The adjective disinterested means "impartial" and "without bias." Uninterested means "indifferent" or "unconcerned."
See also: Skunked Term. Also see the usage notes below.
- "Disinterested intellectual curiosity is the life blood of real civilization." (G. M. Trevelyan)
- "Americans are not isolationist; they're uninterested. So foreign policy is neglected, presidents find it hard to lead, and the noisy few trump the quiet many." (James M. Lindsay, Foreign Affairs, September/October 2000)
- "Precious (at least to lawyers) is the distinction between disinterested and uninterested. A person is uninterested in a thing if it holds no interest for them; if they prefer to give their attention to other things. So, I am interested in music and sculpture, but I am uninterested in golf and stamp-collecting. To be disinterested, however, is to have no stake in the subject matter. Judges should be interested in cases they decide, but they must be disinterested in them. Increasingly, the two words are used interchangeably. It is now unsafe to say 'disinterested' unless you are confident that your intended audience will understand the true meaning. An important distinction is being lost."
(Julian Burnside, Word Watching. Thunder's Mouth Press, 2004)
- "You can be disinterested in something but not uninterested, and vice versa. For instance, because I'm not a betting man, I don't stand to gain or lose anything in the outcome of most sporting events; I might still enjoy watching a game: I'm disinterested but not uninterested. Conversely, I might not care about the intricacies of tax policies, but I certainly have a stake in the outcome: I'm uninterested but not disinterested."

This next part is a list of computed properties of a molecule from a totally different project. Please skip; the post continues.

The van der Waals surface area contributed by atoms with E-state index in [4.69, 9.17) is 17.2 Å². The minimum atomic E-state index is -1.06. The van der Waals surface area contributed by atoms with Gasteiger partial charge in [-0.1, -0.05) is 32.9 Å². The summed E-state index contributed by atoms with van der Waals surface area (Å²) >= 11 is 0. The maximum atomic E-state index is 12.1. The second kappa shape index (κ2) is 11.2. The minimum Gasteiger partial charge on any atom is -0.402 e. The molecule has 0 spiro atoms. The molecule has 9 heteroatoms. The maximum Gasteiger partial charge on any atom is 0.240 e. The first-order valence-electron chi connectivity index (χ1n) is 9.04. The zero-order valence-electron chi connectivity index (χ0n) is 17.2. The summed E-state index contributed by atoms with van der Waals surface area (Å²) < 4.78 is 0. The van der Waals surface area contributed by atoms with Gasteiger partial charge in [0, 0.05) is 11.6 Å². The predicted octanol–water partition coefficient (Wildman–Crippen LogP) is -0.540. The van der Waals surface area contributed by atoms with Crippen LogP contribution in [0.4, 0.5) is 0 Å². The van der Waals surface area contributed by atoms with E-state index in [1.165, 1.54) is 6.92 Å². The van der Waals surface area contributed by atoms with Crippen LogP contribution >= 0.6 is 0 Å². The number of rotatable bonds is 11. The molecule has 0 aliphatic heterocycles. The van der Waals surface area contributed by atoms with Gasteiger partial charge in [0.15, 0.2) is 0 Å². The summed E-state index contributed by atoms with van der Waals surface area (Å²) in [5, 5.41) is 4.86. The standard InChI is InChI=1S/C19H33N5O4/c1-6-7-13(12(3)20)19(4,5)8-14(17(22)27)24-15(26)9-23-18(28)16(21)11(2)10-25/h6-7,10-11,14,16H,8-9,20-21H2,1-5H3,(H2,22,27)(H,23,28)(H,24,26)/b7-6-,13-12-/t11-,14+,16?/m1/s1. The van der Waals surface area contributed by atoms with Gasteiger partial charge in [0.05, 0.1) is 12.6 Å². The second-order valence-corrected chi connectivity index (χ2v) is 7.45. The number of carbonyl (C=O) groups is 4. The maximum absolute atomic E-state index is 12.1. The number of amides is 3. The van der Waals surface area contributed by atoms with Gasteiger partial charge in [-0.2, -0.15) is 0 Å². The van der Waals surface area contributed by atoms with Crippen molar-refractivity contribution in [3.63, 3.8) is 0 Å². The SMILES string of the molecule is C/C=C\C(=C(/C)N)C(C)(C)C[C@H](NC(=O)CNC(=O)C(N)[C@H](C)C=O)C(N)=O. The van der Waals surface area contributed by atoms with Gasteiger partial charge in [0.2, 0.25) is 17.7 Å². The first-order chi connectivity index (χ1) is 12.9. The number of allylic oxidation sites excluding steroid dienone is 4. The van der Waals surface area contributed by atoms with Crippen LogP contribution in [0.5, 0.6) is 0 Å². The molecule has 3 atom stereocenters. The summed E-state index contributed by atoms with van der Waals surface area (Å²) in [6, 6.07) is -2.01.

(Jack Lynch, "Disinterested versus Uninterested," The English Language: A User's Guide. Focus Publishing, 2008)
- "In traditional usage, disinterested can only mean 'having no stake in an outcome,' as in Since the judge stands to profit from the sale of the company, she cannot be considered a disinterested party in the dispute. But despite critical disapproval, disinterested has come to be widely used by many educated writers to mean 'uninterested' or 'having lost interest,' as in Since she discovered skiing, she is disinterested in her schoolwork. Oddly enough, 'not interested' is the oldest sense of the word, going back to the 17th century. This sense became outmoded in the 18th century but underwent a revival in the first quarter of the early 20th. Despite its resuscitation, this usage is widely considered an error. In a 1988 survey, 89 percent of the Usage Panel rejected the sentence His unwillingness to give five minutes of his time proves that he is disinterested in finding a solution to the problem. This is not a significantly different proportion from the 93 percent who disapproved of the same usage in 1980."
(The American Heritage Dictionary of the English Language, 4th ed., 2000)
- "A large number of educated speakers and writers, for whatever reason, object to disinterested in the sense 'uninterested, unconcerned'--a sense it previously had but lost for awhile--and want the word to have only the meaning 'impartial, unprejudiced.' The criticized use has nevertheless gained such ground that it has practically driven out the other one. That change causes no harm to language as communication. We have merely lost a synonym for impartial and gained one for indifferent."
(John Algeo, The Origins and Development of the English Language, 6th ed. Wadsworth, 2010)
(a) A lively, _____, persistent looking for truth is extraordinarily rare. (Henri Amiel)
(b) There are no uninteresting things; there are only _____ people.